Therefore Yahweh says: Behold, I will give this city into the hand of the Chaldeans, and into the hand of Nebuchadnezzar king of Babylon, and he will take it. The Chaldeans, who fight against this city, will come and set this city on fire, and burn it with the houses on whose roofs they have offered incense to Baal, and poured out drink offerings to other gods, to provoke me to anger.
“For the children of Israel and the children of Judah have done only that which was evil in my sight from their youth; for the children of Israel have only provoked me to anger with the work of their hands, says Yahweh. For this city has been to me a provocation of my anger and of my wrath from the day that they built it even to this day, so that I should remove it from before my face, because of all the evil of the children of Israel and of the children of Judah, which they have done to provoke me to anger—they, their kings, their princes, their priests, their prophets, the men of Judah, and the inhabitants of Jerusalem. They have turned their backs to me, and not their faces. Although I taught them, rising up early and teaching them, yet they have not listened to receive instruction. But they set their abominations in the house which is called by my name, to defile it. They built the high places of Baal, which are in the valley of the son of Hinnom, to cause their sons and their daughters to pass through fire to Molech, which I didn’t command them. It didn’t even come into my mind, that they should do this abomination, to cause Judah to sin.”
As Jeremiah expresses his confusion, God responds by repeating what He had been saying. There are two phases to what God is doing, not just one. The first phase is what Jeremiah was now witnessing. Because Israel and Judah had made God so angry by their defiant sin, God was going to punish them using the Chaldeans and king Nebuchadnezzar. This was just the first phase of His plan, though. We look at the next phase in the next passage. Everything God has said will happen even though there are two extremes.
As I read through this passage, I thought of some things I would like to share. First, God says here that Israel and Judah never did anything right. Instead, they were just rebellious all the time. That sounds like a horrible thing to say. It sure seemed like they were doing good things some of the time, but God tells us that they weren’t. This is actually an important thing for us to consider. What this tells me is that the law of God didn’t save a single person in Israel. Even Moses, Aaron and David didn’t make the cut. I would argue that Elijah sinned when He ran away to the cave and complained that he was the only one left. If the law of Moses couldn’t save Moses and the Proverbs of Solomon couldn’t make Solomon wise, then how can there be hope for anyone? I believe that this is the question that God intends for us to start asking. We can’t expect the Proverbs to save us. We can’t expect to follow the Law and build a good relationship with God. The only provision that the Bible shows us is Jesus the Messiah. He was able to be wise and to follow the Law. If we come to Him, we can be saved.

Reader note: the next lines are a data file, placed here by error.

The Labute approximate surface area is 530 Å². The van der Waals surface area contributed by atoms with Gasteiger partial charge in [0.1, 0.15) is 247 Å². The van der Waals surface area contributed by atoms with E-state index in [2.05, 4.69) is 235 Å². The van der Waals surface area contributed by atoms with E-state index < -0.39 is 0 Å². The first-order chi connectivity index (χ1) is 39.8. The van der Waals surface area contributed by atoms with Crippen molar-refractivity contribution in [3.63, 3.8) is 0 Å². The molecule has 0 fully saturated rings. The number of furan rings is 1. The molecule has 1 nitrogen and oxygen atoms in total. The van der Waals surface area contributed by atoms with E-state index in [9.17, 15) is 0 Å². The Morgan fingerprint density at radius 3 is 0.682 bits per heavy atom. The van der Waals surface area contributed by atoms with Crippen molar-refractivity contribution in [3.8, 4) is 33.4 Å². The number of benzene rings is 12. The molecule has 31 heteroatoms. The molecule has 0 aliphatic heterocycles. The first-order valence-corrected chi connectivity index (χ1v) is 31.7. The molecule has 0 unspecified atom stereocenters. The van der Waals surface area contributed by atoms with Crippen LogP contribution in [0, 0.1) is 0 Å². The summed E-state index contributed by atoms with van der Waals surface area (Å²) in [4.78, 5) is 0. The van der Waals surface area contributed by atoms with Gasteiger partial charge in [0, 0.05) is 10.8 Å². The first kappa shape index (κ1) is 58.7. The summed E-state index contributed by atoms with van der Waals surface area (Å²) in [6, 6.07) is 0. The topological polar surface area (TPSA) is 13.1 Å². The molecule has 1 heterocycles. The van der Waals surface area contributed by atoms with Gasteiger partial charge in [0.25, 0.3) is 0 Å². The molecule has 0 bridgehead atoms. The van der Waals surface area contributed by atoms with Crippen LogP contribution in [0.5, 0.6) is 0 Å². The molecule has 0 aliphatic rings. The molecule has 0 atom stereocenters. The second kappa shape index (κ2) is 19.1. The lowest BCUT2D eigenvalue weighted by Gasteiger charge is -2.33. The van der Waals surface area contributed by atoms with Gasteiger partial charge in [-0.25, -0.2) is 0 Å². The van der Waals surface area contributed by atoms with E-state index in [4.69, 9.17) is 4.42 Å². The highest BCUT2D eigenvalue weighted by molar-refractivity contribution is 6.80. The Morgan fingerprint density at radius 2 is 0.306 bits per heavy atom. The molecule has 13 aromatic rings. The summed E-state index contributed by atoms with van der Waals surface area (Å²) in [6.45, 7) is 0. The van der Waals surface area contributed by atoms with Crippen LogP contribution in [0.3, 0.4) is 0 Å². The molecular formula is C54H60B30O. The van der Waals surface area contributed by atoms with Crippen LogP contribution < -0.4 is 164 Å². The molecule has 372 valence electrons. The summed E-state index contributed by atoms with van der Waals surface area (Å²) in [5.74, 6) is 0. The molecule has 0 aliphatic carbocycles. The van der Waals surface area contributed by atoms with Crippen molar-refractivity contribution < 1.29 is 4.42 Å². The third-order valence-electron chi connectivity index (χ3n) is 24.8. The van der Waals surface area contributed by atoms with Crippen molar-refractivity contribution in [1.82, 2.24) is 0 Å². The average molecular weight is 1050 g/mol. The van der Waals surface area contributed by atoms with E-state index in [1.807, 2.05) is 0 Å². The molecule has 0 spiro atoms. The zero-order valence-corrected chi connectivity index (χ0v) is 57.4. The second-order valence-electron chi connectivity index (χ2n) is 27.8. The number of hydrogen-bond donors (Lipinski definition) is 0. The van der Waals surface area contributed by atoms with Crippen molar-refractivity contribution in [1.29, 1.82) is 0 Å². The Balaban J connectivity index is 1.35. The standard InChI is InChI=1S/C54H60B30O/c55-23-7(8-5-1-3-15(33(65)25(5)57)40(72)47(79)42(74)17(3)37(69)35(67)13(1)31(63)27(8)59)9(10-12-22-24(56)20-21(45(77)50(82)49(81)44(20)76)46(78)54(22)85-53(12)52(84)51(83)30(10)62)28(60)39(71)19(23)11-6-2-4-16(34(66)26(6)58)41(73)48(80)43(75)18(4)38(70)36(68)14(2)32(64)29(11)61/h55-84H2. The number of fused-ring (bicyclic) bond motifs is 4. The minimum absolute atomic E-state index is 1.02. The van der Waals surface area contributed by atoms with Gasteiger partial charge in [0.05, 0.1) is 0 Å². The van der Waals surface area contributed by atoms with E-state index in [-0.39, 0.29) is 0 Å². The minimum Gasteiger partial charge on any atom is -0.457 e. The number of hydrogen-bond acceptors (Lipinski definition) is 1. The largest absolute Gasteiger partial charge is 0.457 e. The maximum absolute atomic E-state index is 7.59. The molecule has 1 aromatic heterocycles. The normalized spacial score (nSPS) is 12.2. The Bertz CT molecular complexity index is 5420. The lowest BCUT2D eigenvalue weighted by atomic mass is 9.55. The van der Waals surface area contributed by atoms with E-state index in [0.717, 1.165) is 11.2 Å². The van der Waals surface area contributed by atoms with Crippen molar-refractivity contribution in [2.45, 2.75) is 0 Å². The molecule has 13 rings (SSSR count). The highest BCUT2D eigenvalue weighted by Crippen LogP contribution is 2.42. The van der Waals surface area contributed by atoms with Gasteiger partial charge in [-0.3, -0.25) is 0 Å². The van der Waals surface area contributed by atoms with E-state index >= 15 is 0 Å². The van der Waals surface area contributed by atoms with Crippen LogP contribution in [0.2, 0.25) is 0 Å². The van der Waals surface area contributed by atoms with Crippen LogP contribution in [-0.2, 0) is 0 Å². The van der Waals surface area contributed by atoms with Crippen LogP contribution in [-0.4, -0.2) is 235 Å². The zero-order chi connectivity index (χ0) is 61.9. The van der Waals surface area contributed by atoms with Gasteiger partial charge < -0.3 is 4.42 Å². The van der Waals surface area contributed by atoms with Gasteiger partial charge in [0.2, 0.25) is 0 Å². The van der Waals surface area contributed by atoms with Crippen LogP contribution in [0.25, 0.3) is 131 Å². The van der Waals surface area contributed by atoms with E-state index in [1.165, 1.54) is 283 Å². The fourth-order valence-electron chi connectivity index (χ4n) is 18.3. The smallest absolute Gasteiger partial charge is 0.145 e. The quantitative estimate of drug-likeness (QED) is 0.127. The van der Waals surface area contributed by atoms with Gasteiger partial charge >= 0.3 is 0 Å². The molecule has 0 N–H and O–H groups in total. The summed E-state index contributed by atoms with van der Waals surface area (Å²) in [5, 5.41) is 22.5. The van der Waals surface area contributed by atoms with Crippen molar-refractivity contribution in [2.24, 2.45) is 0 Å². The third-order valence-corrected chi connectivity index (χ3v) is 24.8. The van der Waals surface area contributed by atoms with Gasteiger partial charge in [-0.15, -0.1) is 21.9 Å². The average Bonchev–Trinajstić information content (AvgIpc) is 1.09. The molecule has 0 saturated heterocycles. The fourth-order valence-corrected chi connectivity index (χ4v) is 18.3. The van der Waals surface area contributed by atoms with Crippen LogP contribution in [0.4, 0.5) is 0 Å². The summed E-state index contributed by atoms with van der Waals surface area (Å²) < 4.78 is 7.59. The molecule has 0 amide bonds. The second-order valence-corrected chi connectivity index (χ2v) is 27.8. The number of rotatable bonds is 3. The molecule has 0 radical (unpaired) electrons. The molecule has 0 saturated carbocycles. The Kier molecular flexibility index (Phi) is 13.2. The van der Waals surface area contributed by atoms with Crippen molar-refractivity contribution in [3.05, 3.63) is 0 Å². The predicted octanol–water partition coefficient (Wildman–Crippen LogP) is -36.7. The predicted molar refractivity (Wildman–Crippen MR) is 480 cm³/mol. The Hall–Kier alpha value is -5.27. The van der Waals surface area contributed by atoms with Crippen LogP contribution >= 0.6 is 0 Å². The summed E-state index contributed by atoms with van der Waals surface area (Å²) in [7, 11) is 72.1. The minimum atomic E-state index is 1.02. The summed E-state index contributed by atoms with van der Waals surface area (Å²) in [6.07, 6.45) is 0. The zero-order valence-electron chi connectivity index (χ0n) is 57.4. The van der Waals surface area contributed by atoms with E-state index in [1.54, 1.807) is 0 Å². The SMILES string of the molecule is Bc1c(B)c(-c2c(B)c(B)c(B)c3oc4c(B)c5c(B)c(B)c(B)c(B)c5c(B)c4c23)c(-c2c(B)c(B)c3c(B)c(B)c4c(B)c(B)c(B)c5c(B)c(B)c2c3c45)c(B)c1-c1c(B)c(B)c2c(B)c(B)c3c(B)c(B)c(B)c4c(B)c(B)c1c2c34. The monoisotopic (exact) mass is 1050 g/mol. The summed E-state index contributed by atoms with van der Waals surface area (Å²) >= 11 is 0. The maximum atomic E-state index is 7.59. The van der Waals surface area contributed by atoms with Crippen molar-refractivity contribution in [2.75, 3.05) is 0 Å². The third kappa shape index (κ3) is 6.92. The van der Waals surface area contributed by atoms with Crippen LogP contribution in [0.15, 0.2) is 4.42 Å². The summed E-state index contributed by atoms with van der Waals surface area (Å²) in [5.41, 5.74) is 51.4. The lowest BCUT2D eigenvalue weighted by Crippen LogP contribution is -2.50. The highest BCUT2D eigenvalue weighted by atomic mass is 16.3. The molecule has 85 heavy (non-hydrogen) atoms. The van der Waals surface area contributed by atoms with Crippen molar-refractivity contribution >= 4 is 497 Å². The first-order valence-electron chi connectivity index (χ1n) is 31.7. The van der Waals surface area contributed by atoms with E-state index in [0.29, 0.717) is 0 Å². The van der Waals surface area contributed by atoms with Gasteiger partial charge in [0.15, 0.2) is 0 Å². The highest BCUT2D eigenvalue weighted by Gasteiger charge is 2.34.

I also noticed that God repeats certain sins He hates over and over again. I consider this to be a warning to other nations that practice the same things. God says here, again, that they burned their children to Molech. He says again that not only did He not command this, it didn’t even come into His mind! He calls it an “abomination!” Somehow, the people were thinking that sacrificing their children was actually a good thing that God approved of. As I write this, government officials are arguing that abortion is a right that must be protected by the government. In other words, sacrificing your children is a good thing that must be defended. Let it be known that God has not commanded these government officials to do this, neither has it come into His mind. It is an abomination and it causes the nation to sin.